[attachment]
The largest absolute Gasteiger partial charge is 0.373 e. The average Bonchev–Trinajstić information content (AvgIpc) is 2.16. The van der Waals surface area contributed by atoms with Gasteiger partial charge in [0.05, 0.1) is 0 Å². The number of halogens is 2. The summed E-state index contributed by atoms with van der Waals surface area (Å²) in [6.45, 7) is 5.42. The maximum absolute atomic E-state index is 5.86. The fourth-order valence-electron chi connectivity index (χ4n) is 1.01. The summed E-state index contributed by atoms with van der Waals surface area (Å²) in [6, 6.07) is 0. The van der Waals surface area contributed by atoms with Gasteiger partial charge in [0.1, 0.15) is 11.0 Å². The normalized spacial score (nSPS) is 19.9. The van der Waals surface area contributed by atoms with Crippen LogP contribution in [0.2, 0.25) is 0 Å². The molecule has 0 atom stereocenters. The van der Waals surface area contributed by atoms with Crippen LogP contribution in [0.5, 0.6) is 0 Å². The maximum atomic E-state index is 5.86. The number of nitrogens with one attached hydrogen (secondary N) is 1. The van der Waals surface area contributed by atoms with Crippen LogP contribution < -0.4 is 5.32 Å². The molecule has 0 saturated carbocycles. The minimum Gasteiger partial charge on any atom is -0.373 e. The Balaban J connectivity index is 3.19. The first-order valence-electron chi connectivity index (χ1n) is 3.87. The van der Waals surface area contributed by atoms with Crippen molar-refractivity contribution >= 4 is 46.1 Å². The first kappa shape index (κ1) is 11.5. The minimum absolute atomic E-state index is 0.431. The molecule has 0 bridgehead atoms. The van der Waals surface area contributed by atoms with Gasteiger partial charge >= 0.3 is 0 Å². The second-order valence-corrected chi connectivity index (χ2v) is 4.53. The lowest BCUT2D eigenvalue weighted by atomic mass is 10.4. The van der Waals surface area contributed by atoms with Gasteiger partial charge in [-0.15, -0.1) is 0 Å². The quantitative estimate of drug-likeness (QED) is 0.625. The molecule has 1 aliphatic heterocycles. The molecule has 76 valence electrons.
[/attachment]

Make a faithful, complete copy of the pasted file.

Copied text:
The largest absolute Gasteiger partial charge is 0.373 e. The average Bonchev–Trinajstić information content (AvgIpc) is 2.16. The van der Waals surface area contributed by atoms with Gasteiger partial charge in [0.05, 0.1) is 0 Å². The number of halogens is 2. The summed E-state index contributed by atoms with van der Waals surface area (Å²) in [6.45, 7) is 5.42. The maximum absolute atomic E-state index is 5.86. The fourth-order valence-electron chi connectivity index (χ4n) is 1.01. The summed E-state index contributed by atoms with van der Waals surface area (Å²) in [6, 6.07) is 0. The van der Waals surface area contributed by atoms with Gasteiger partial charge in [0.1, 0.15) is 11.0 Å². The normalized spacial score (nSPS) is 19.9. The van der Waals surface area contributed by atoms with Crippen LogP contribution in [0.2, 0.25) is 0 Å². The molecule has 0 atom stereocenters. The van der Waals surface area contributed by atoms with Crippen LogP contribution in [0.5, 0.6) is 0 Å². The maximum atomic E-state index is 5.86. The number of nitrogens with one attached hydrogen (secondary N) is 1. The van der Waals surface area contributed by atoms with Crippen LogP contribution < -0.4 is 5.32 Å². The molecule has 0 saturated carbocycles. The minimum Gasteiger partial charge on any atom is -0.373 e. The Balaban J connectivity index is 3.19. The first-order valence-electron chi connectivity index (χ1n) is 3.87. The van der Waals surface area contributed by atoms with Crippen molar-refractivity contribution >= 4 is 46.1 Å². The first kappa shape index (κ1) is 11.5. The minimum absolute atomic E-state index is 0.431. The molecule has 0 bridgehead atoms. The van der Waals surface area contributed by atoms with Gasteiger partial charge >= 0.3 is 0 Å². The second-order valence-corrected chi connectivity index (χ2v) is 4.53. The lowest BCUT2D eigenvalue weighted by atomic mass is 10.4. The van der Waals surface area contributed by atoms with Gasteiger partial charge in [-0.15, -0.1) is 0 Å². The quantitative estimate of drug-likeness (QED) is 0.625. The molecule has 1 aliphatic heterocycles. The molecule has 76 valence electrons.